We watched Craigslist for a good deal on a Brake Buddy and got one for under $150. delivered.  I am not personally worried about the ability of the bus brakes to do the job, so I set the BB at the minimum setting so it should only come on if I really have to slam it.
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« Reply #15 on: April 19, 2011, 08:51:08 PM »

  As a side note, I installed surge brakes on our tow dolly as a precaution in case of a collision while towing the wife's Focus. The dolly may not hit the target weight, bit the Focus could...Cable
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« Reply #16 on: April 19, 2011, 10:12:53 PM »

Well.....a toad brake will shorten your stopping distance.... matbe.  A provable fact?  Without doubt.  Safer?  Sure.  Affordable is a sticker but who can afford not to stop.

I bought the simplest surge brake affair I ever even heard of.  It has a cable that runs inside the toad, thru the firewall, and "pulls" on the toad brake for stopping.  Considering I run with all four down and the engine running....I GET 4 WHEEL ANTILOCK.  Adjusting mine is a snap....just set it to lock all four and it will modulate you to the shortest distance to whoa.  I am simply pleased.  A short extension in the receiver, a cable to the brake ped.  another cable that runs through a "capture" like device and if she comes loose the brake cable gets pulled on tight and stays that way even after that cable breaks.  I have all the lighting integrated into the truck system.

I only got this system to satisfy the Canadians and even then only at the border.  Great idea, however.

This system was cheap.  If you have the faculty and imagination to hook up the ball you can install the thing.  The name is Ready Brake...I think.  PM me for details.

John
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« Reply #17 on: April 19, 2011, 10:19:53 PM »

Cable

The tow dolly is probably okay to pull without an aux brake.  It's only when you put the Focus on it that it becomes illegal.

http://www.happy-wanderers.com/rv-and-travel/112-auxiliary-brake-laws
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« Reply #18 on: April 20, 2011, 03:49:40 AM »

One Huge point that everyone is missing -- we stop a LOT faster than we accelerate so everytime you brake and the toad doesn't you are doing the same as slamming the toad into the back of your bus. The shock load is very hard on the car base plate, tow bar, hitch and attachment points that can and will lead to failure on one of those items or the structure of your bus. Sense the toad and bus are seldom level the forces applied are usually at a up or down level which also increases the damage. If you don't use a brake system you best be checking for cracks and loose fasteners at every use.JimH
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« Reply #19 on: April 20, 2011, 05:38:17 AM »

I have no experience with any toad braking systems, how do they apply the right amount of braking to the toad to keep from using the its brakes to slow the bus?  I am familiar with electric type trailer brakes with the control, is there something like that for the toad system.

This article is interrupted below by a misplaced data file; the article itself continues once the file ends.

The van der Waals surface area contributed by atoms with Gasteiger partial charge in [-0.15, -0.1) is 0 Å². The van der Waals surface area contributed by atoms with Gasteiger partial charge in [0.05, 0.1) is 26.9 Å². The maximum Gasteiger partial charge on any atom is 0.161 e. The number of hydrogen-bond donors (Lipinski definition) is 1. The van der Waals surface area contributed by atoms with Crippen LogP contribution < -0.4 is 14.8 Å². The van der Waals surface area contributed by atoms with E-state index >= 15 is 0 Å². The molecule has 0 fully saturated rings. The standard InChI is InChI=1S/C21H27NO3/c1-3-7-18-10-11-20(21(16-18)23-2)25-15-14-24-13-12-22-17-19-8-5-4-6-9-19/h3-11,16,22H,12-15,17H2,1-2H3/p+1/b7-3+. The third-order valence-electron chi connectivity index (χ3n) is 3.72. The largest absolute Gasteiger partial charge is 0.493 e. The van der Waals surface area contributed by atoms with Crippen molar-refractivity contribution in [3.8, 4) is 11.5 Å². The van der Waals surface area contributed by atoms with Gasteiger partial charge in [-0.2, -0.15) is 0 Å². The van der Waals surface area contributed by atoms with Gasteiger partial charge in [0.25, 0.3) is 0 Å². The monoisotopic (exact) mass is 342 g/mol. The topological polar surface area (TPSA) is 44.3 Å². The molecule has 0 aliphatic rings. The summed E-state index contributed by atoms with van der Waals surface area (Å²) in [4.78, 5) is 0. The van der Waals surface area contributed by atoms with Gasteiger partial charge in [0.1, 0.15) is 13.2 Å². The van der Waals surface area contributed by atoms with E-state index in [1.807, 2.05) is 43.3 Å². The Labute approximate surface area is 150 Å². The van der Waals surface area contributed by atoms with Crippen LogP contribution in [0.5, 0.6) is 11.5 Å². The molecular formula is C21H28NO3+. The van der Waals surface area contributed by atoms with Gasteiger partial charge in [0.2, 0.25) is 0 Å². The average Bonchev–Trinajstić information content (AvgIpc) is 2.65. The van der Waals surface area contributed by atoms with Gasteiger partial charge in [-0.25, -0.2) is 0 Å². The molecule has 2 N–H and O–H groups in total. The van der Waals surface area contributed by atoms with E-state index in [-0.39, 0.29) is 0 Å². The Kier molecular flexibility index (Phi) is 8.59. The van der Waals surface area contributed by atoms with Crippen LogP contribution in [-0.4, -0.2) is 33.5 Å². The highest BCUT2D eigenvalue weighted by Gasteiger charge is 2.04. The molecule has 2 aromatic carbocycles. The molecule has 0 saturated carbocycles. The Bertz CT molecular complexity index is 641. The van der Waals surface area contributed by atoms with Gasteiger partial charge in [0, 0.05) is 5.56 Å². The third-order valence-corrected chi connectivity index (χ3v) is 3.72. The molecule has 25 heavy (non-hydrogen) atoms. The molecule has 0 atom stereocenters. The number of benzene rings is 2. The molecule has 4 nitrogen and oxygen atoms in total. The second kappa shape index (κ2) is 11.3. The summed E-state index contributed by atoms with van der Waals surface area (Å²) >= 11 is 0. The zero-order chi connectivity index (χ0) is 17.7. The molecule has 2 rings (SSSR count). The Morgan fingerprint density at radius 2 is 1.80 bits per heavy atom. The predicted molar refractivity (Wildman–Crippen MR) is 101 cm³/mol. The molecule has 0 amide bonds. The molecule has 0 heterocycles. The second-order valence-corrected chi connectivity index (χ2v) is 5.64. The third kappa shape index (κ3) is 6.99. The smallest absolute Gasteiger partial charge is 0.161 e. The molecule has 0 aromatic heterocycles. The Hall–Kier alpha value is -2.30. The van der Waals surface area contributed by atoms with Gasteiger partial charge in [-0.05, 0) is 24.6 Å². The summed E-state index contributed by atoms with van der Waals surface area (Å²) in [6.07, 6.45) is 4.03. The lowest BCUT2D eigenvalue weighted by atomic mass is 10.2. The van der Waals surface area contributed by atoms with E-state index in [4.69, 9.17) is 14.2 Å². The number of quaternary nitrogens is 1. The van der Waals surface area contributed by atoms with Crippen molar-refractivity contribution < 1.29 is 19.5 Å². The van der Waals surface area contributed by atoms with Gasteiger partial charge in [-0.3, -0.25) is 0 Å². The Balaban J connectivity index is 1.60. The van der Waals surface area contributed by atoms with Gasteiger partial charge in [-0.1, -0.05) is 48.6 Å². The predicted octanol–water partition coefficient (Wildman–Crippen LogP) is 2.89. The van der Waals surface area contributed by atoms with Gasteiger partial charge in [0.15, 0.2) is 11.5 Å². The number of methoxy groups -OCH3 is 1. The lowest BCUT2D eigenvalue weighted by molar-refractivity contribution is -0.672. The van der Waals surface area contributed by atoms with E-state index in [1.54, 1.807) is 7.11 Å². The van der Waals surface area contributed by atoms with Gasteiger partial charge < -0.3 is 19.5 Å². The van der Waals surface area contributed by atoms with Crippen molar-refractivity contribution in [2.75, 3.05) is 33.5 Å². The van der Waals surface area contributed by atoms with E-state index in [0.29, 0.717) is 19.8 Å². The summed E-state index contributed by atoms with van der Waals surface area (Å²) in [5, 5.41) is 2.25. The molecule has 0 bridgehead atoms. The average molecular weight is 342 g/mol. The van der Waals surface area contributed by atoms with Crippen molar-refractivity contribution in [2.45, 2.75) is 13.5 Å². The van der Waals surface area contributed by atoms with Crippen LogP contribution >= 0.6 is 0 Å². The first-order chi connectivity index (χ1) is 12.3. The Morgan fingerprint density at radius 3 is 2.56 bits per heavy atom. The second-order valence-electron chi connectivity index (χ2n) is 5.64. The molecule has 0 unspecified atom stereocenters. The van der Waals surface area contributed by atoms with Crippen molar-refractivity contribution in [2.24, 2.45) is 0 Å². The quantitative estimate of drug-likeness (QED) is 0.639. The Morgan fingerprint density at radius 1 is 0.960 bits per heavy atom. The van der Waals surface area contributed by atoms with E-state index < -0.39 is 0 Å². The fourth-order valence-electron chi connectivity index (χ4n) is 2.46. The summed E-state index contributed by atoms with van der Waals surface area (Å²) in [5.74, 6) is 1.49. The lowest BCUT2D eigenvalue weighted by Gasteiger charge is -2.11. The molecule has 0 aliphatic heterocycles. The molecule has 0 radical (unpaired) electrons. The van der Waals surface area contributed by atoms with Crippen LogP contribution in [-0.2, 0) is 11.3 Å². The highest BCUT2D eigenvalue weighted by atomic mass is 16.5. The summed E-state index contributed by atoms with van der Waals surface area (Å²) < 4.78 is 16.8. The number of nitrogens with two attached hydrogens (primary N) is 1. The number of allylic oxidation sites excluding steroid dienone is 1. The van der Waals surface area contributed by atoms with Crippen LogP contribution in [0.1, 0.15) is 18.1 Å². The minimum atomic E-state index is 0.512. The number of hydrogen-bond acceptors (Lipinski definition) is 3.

I just pulled our jeep for the first time a couple of weeks ago and did not notice much if any difference in our stopping ability but would still like to look into a brake system.
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Doug Olson
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« Reply #20 on: April 20, 2011, 06:42:56 AM »

The shock load is very hard on the car base plate, tow bar, hitch and attachment points that can and will lead to failure on one of those items or the structure of your bus.  If you don't use a brake system you best be checking for cracks and loose fasteners at every use.
JimH

  Okay, im calling BS. How about the car senses the Bus stopping when it slams into the hitch, then the brakes apply and yank the hitch out of the Bus from all the extra pushing, pulling, and banging? Maybe the welds on the hitch arent up to NASA quality, better have them X-rayed? Maybe run 1/2 inch steel cable from the hitch to the rear axle so in case the hitch breaks off you wont lose your toad?

  Some here are towing with a tow dolly? Whats keeping the car from coming off? If the car comes off the dolly, whats going to stop it? How in Gods name is it safe to tow your car on a tow dolly, when the car has no possible way to stop itself should it come off, but its NOT safe to tow with a tow bar unless the toad can lock em up? Seems a bit hypocritical.

  Heck, if everyone here was graded on what everyone else thought of everyone elses rigs safety, etc., we would all fail. Many of these rigs are filled with loose furniture, books etc., heavy stone floors and counters, questionable securing of same and of walls and cabinets, questionable wiring, questionable plumbing, DIY repairs and modifications to the chassis, including welding and changes to the steering thats not been inspected, and on and on.

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« Reply #21 on: April 20, 2011, 07:48:20 AM »

Art.

I can not comment on the comparative safety of each setup, but as per the chart posted above I can say that the law requires some system in most states.  As foolish as it may sound, I am less concerned with how much the aux system helps than I am about being able to point at it if pulled over.

As for stresses on the vehicles and the tow members, that's the very nature of towing.  I hope that most of that is covered in the design and construction.